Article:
Emily Esfahani Smith’s four pillars of meaning can help anyone dealing with the stresses of daily life.
Smith’s four pillars of meaning — belonging, purpose, storytelling, and transcendence — can help victims recover from severe trauma. They can also aid anyone dealing with the stresses of daily life. These strategies for nurturing the four pillars can guide you through times of adversity.
1. Write about your experiences, emotions, and thoughts regarding the causes and consequences of the trauma. Research shows that those who write about their lives make better sense of their stories, report better grades, display fewer symptoms of anxiety and depression, and enjoy more powerful immune systems.
2. Cultivate a sense of belonging. Feeling part of a larger purpose is vital to finding meaning. A survey of 28 janitors at a large Midwestern hospital found that when they felt doctors or nurses acknowledged rather than devalued them, they began to see their work as meaningful. Many even started to view themselves as caregivers.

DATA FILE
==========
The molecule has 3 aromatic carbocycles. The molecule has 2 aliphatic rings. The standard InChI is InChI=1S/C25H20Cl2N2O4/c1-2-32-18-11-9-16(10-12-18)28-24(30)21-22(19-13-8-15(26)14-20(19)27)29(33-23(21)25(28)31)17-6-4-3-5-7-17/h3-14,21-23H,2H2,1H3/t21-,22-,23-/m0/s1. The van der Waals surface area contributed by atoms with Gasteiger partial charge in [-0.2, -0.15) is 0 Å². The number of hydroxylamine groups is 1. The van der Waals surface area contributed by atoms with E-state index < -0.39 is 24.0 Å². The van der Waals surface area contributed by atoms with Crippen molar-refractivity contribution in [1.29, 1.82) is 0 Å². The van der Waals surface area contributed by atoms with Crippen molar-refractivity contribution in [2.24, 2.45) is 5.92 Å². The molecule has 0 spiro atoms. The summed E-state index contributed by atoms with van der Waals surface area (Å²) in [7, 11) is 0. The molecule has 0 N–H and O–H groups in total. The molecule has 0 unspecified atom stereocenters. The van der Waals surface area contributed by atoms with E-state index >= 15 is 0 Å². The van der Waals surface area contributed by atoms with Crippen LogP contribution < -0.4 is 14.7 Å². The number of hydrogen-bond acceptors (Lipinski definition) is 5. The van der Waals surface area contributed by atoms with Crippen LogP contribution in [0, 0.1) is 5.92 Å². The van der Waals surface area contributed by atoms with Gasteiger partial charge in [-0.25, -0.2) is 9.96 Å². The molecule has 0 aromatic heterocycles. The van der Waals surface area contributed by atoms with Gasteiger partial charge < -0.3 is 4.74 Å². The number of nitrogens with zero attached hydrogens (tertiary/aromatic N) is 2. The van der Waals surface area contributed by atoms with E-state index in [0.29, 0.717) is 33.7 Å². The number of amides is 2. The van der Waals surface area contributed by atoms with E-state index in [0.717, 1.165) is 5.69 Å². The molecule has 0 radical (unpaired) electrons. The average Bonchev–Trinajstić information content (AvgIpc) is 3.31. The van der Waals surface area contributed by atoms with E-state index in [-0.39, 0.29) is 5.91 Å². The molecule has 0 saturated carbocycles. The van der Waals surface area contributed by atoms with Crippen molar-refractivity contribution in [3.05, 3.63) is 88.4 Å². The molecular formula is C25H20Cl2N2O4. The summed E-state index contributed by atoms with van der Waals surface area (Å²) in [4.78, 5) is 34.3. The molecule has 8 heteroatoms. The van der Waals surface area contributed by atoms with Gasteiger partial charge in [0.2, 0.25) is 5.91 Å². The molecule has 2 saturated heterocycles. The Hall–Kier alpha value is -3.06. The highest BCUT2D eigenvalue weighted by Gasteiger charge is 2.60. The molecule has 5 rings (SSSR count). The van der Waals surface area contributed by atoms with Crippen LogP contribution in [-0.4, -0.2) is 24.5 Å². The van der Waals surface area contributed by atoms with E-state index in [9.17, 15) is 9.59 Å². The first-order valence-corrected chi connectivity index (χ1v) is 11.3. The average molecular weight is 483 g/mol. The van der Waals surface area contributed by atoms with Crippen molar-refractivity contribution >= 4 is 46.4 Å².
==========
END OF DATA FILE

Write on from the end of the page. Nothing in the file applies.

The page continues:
3. Adopt a “meaning” mindset. High school students who believed their studies would allow them to fulfill a life purpose earned better grades in math and science several months later. (For more on the power of mindset to help you build resilience, see “Change Your Mindset.”)
4. Experience awe. Highly resilient people tap into sources of strength and power greater than themselves. One study noted that college students who spent one minute viewing a grove of 200-foot-tall trees became more altruistic than those who spent a minute looking at a tall building. Awe-inspired people feel a diminished sense of their own importance, researchers concluded, which leads them to be more generous. (For more on awe, visit “Awestruck.”)
This originally appeared as “Through the Fire” in the January-February 2018 issue of Experience Life.